Lebanon has been experiencing an ongoing severe financial, economic and social crisis, which has been further exasperated by the COVID-19 pandemic and the Beirut Port explosion. This situation may give rise to arbitration claims which are subject to Lebanese law or seated in Beirut. As such, this article provides a brief overview of the legislative framework for arbitration in Lebanon.
In line with Lebanon's pro-alternative dispute resolution attitude, a further option in the form of judicial mediation was recently made available to parties through the implementation of Law 82. Judicial mediation offers an alternative mechanism for settling disputes in an efficient, fair, timely and confidential manner and should help to lessen the increasingly overwhelming workload faced by judges.
Due to its status as a commercial hub, Lebanon has its fair share of disputes arising from commercial representation agreements, particularly those concerning compensation for the termination of such agreements. However, while recourse to the court system is well established as the traditional method of settling this type of dispute, significant controversy remains regarding their submission to arbitration.
In 2013 Lebanon commenced and concluded the initial pre-qualification licensing round for offshore oil and gas exploration, which was based on a draft model exploration and production agreement (EPA). This update focuses on the dispute resolution mechanism provided in the draft model EPA and the issues that may arise in the face of divergent interests of the parties involved.
A series of recent decisions of the Beirut Court of First Instance has affirmed the Lebanese judiciary's liberal approach to arbitration. In each case, the court intervened in an arbitration proceeding to preserve the validity of an arbitration agreement when it had been called into question. Issues considered include invalid terms within arbitration agreements and formal insolvency proceedings involving parties to arbitration.
The COVID-19 pandemic has highlighted the importance of using force majeure to repudiate the performance of burdensome contractual obligations that were undertaken before the pandemic. This article discusses Lebanon's approach with regard to the COVID-19 outbreak and its potential characterisation as a force majeure event by discussing recent developments and the general framework for force majeure under Lebanese law.
The government has adopted exceptional measures to manage the spread of COVID-19. These measures have had an unprecedented impact on employers and employees, which have been adjusting to the rapidly changing situation triggered by the pandemic and the national economic crisis. Faced with the intensifying economic impact of both crises, business owners have been forced to introduce adequate changes to the way in which they work.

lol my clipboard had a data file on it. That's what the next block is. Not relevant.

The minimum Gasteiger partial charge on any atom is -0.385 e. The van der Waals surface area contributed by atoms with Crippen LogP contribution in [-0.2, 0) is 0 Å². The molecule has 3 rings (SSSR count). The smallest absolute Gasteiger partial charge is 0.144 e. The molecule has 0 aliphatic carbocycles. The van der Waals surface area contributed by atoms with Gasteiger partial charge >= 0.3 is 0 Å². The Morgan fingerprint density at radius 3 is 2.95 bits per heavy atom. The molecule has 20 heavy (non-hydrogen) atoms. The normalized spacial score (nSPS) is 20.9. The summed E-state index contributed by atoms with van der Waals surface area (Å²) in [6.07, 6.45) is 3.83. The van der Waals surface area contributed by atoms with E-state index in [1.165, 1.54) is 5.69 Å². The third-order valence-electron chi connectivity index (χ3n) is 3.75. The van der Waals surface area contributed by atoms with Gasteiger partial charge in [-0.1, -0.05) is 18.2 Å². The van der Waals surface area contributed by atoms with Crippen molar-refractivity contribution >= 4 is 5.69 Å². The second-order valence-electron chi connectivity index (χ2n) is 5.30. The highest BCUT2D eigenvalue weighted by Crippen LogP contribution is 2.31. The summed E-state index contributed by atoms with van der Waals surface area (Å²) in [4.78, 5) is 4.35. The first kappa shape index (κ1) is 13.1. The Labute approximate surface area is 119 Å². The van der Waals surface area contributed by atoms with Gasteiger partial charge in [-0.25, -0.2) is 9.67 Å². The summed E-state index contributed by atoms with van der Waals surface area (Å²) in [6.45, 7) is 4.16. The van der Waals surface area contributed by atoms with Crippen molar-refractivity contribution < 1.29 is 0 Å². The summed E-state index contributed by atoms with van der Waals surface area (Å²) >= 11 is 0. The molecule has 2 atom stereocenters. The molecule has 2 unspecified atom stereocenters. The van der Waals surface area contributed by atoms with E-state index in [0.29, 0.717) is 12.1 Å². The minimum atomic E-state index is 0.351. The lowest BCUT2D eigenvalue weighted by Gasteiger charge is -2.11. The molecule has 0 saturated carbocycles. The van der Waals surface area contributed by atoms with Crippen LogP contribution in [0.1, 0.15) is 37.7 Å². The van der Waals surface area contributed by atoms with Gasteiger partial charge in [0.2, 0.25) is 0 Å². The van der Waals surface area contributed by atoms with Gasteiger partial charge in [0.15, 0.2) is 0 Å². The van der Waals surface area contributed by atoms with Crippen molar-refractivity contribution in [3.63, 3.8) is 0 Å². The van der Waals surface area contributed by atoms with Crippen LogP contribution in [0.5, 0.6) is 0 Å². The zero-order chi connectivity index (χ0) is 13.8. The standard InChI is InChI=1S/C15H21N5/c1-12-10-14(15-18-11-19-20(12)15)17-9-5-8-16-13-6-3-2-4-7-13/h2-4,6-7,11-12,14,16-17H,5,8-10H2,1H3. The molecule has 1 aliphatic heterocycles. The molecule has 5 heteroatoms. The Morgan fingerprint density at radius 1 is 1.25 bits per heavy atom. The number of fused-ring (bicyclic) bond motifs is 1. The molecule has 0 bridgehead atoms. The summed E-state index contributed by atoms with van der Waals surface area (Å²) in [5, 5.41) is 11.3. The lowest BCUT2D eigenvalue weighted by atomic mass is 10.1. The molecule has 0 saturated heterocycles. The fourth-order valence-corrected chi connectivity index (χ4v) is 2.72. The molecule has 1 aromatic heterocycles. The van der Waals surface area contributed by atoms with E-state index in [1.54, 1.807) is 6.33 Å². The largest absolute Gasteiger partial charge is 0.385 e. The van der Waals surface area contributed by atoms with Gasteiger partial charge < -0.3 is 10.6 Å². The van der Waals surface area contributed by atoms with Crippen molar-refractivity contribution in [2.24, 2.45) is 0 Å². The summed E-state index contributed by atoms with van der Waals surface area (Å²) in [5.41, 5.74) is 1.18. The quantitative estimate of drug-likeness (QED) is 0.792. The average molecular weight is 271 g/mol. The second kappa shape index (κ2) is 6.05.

The Council of Ministers recently launched the second offshore licensing round for oil and gas exploration in numerous blocks. It also approved the updated tender protocol and approved updates to some articles of the model exploration and production agreement. The Lebanese Petroleum Administration has invited interested companies to combine their bidding efforts by forming consortiums. This article examines the pre-qualification process and reviews how bids will be assessed up until the award stage.
Preventing corruption is a key challenge faced by the oil and gas sector worldwide. This is particularly true in developing countries, as the high level of financial resources generated by recent discoveries can create a breeding ground for corruption and abuse. Lebanon recently took a major step towards achieving transparency and accountability in this regard when it adopted Law 84 on Transparency in the Oil and Gas Sector.
Despite the lockdown and its impact on court activities, decisions have been handed down by judges of summary proceedings in an attempt to restore the rule of law in response to the de facto capital controls imposed by local banks. This article provides an overview of the judicial measures adopted in response to the COVID-19 pandemic and an overview of court decisions rendered against local banks.
The Beirut Supreme Court has ruled that arbitration clauses in exclusive distribution agreements signed with Lebanese representatives are invalid. Thus, only Lebanese courts have jurisdiction to settle disputes between the parties to such agreements. By adopting this approach, the Beirut Supreme Court has enforced the traditional position which grants Lebanese exclusive distributors a high level of protection.
In a notable decision, the Beirut Appeal Court highlighted the requirements that shareholders must meet in order to submit claims against their company or its chair or directors. In its decision, the court held that while shareholders' personal rights are protected by their ability to challenge their company's management through an individual or company action, their claims should be restricted to damage which they have personally suffered and limited to their participation in the company.
In a drawn-out dispute between the Kataeb Political Party and The Modern Media Company (MMC), the Beirut Supreme Court has confirmed that ownership of a trademark or trade name is acquired through use and not through registration with the relevant authorities. However, the MMC believes that the court made a serious error in its decision and has thus appealed to the country's highest court.